OCR for page 93
of the benefits of a college education. Clearly, these factors can alter both RTD and 1 1~. This study introduces student choice into a time-series model by looking at behavior at the margin. Of primary concern is whether changes in the marketplace cause students to alter their choices regarding graduate school. Financial Need-Based Explanations The financial pressures on students may increase as a result of illness or injury, tuition increases, marnage, family obligations, reduced loan or financial aid packages, and/or increases in the cost of living. Because of these factors, students may find it necessary to spend more time working and less time studying, thereby increasing TTD through effects on TPGE, RTD, and ADIEU. Marital status and increases in family size raise AD in a few fields but do not provide a general explanation of why TTD has increased in all 11 fields in this study. Changes in students' domestic situations contribute to the rise in TTD but are not the primary cause. An argument can also be made that TTD and RTD may have risen because fewer students are receiving federal financial aid. Wilson's study found that the percentage of those with financial aid was greater among those students who finished the doctorate quickly than among those who took more time to finish. It also reported that about one-third of the students who delayed entry to graduate school did so for financial reasons. This, among other things, led Wilson to recommend increases in financial aid as a way to hasten TTD. While Wilson's evidence is suggestive, it poses a problem of causality. Did students who are recipients of financial aid finish faster because they had such aid or because such aid was given to the most able? This question remains to be answered. Moreover, Wilson's study ignored the question of whether the form of financial aid made a difference for TTD and made no attempt to quantify the effects of financial aid on the several times to the doctorate. A comparison of the mean TTDs of those receiving federal fellowships, TAs, RAs, and private foundation support to the mean TTDs of those whose primary source of support was their own earnings (Table 3.1, p. 40) revealed that those who provided their own financial support took substantially longer to complete the doctorate than those with other types of support. Interestingly, mean 'folly either fell or stayed constant between 1986 and 1987 for TA holders in seven fields and for federal fellowship holders in eight fields; it rose in seven fields for RA holders and for those who provided their own support. The effect of financial aid on TTD is not as apparent in the causal models presented in Chapters 5 and 6. This is, in part, because the variables used in the model do not focus on the primary source of support. Moreover, the role of the financial aid variables may be obscured by their correlation with other 99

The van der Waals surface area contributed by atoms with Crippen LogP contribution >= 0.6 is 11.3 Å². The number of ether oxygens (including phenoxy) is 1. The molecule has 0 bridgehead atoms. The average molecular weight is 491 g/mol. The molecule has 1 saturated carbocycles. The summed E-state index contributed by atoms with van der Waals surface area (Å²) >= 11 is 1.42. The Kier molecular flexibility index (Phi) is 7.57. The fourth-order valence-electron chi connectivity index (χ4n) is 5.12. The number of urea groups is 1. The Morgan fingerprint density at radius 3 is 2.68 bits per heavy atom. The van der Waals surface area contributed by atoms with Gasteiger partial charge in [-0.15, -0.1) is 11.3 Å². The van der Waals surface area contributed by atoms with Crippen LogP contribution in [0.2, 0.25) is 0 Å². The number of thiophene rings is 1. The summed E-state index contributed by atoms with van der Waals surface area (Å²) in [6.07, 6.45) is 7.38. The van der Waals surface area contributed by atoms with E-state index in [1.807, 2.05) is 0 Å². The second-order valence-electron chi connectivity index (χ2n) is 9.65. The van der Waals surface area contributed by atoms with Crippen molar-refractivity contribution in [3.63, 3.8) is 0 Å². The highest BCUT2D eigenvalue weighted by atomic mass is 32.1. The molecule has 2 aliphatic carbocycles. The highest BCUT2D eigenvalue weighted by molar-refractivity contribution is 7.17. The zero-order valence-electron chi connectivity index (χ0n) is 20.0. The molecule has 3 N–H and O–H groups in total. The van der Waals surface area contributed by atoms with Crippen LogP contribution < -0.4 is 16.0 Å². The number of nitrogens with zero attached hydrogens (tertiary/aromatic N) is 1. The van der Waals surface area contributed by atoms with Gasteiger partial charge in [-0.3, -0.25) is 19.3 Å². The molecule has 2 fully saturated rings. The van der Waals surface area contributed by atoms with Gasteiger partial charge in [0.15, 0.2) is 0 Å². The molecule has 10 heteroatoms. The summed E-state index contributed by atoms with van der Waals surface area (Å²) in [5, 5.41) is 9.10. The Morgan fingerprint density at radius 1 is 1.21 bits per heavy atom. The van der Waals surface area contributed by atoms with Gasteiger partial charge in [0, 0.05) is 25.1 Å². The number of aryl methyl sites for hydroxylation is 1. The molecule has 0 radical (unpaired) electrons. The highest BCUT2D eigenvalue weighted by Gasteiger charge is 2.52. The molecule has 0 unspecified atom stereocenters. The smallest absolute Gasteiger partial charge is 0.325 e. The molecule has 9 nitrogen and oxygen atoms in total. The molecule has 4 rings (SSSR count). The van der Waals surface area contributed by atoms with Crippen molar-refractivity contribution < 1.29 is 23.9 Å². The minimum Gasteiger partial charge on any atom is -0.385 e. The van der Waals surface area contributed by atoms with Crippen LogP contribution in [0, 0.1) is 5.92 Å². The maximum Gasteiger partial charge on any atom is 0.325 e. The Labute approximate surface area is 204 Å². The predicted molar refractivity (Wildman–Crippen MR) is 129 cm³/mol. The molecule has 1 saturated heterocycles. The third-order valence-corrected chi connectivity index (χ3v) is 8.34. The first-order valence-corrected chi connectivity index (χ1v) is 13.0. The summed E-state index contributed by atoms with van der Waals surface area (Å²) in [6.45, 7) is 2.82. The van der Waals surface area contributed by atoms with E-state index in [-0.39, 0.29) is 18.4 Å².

OCR for page 93
independent variables in Me model. The findings suggest that when it is a significant factor, it has a limited effect on ICED (relative to the total time required to complete the doctorate) and RTD. For example, using the linear common variables model, a 10-percent increase in the number of psychology students with TAs results in a decline of just four months in IlD. In fact, none of the financial aid variables had a consistent effect on IBID and, in some fields, they did not change IBID at all. In the TPGE equations, federal support was not statistically significant in any field; TA support had a negative effect in one field; and RA support had a positive effect in one field. In the INEU equations, federal support had a positive effect in one field; TA support was not statistically significant; and RA support was positive in one field. Recent DRF surveys have collected new data on prime source of financial aid. These data could be used to analyze more thoroughly the effect of financial aid on the four dependent variables. Demographic and Ability-Based Explanations In recent years, doctoral students are more likely to be older, female, foreign, and minority, all factors that can increase TTD and RTD. Recent interest in certain demographic factors probably is a response to trends in the DRF data. For example, in 1976 women constituted just 22 percent of the 18,583 science and engineering doctorate recipients. By 1985, women represented 27 percent of the 19,164 science and engineering doctorate recipients (Coyle, 1986~. Likewise, the share of non-U.S. citizens with permanent or temporary visas who received science and engineering doctorates grew from 21 percent in 1976 to 27 percent in 1985. Given the changing composition of the doctorate-recipient group, a natural question arises as to whether these changes were responsible for the increase in ITo. Gender, residency status, and race do not consistently affect the measures of time to the doctorate in the 11 fields studied. In fact, the only demographic variable that has a large enough effect across fields to affect 1-1 D is age at entry to graduate school. Age is important in the IlD, RTD, and TPGE equations but does not have a statistically significant effect in most fields in the TNEU equations. Unfortunately, the analysis does not distinguish whether age is a proxy measure or truly reflects the effects of aging on learning.22 22 We cannot dismiss the possibility that changes in student abilities were a major factor. The lack of student skills data, such as GRE scores, did not allow study of this possibility, however. 100